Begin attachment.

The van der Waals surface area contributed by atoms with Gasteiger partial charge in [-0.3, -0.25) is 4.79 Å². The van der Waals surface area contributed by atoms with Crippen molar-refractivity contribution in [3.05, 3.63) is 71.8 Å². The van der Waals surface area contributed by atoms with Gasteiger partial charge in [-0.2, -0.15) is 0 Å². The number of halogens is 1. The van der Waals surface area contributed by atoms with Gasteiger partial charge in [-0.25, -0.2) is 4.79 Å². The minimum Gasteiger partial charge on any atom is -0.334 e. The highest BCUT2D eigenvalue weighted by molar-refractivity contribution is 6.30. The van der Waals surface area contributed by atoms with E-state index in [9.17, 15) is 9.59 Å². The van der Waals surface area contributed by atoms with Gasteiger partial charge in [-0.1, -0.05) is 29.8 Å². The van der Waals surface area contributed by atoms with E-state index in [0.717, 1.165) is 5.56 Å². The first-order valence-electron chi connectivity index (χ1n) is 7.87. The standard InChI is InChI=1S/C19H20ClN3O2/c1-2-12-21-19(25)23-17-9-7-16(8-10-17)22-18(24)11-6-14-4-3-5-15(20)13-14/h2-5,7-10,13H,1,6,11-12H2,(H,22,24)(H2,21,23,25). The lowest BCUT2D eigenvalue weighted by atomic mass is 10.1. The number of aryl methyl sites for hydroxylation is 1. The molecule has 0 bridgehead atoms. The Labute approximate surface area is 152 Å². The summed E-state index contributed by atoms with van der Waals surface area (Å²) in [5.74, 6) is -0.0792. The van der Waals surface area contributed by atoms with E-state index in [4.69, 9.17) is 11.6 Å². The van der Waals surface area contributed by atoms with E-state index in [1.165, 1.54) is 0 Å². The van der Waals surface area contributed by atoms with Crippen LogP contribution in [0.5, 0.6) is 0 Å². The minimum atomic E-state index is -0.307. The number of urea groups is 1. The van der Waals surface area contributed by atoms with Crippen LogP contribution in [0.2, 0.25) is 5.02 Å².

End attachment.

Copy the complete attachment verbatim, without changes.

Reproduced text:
The van der Waals surface area contributed by atoms with Gasteiger partial charge in [-0.3, -0.25) is 4.79 Å². The van der Waals surface area contributed by atoms with Crippen molar-refractivity contribution in [3.05, 3.63) is 71.8 Å². The van der Waals surface area contributed by atoms with Gasteiger partial charge in [-0.2, -0.15) is 0 Å². The number of halogens is 1. The van der Waals surface area contributed by atoms with Gasteiger partial charge in [-0.25, -0.2) is 4.79 Å². The minimum Gasteiger partial charge on any atom is -0.334 e. The highest BCUT2D eigenvalue weighted by molar-refractivity contribution is 6.30. The van der Waals surface area contributed by atoms with E-state index in [9.17, 15) is 9.59 Å². The van der Waals surface area contributed by atoms with Gasteiger partial charge in [-0.1, -0.05) is 29.8 Å². The van der Waals surface area contributed by atoms with E-state index in [0.717, 1.165) is 5.56 Å². The first-order valence-electron chi connectivity index (χ1n) is 7.87. The standard InChI is InChI=1S/C19H20ClN3O2/c1-2-12-21-19(25)23-17-9-7-16(8-10-17)22-18(24)11-6-14-4-3-5-15(20)13-14/h2-5,7-10,13H,1,6,11-12H2,(H,22,24)(H2,21,23,25). The lowest BCUT2D eigenvalue weighted by atomic mass is 10.1. The number of aryl methyl sites for hydroxylation is 1. The molecule has 0 bridgehead atoms. The Labute approximate surface area is 152 Å². The summed E-state index contributed by atoms with van der Waals surface area (Å²) in [5.74, 6) is -0.0792. The van der Waals surface area contributed by atoms with E-state index in [4.69, 9.17) is 11.6 Å². The van der Waals surface area contributed by atoms with E-state index in [1.165, 1.54) is 0 Å². The van der Waals surface area contributed by atoms with Crippen LogP contribution in [0.5, 0.6) is 0 Å². The minimum atomic E-state index is -0.307. The number of urea groups is 1. The van der Waals surface area contributed by atoms with Crippen LogP contribution in [0.2, 0.25) is 5.02 Å².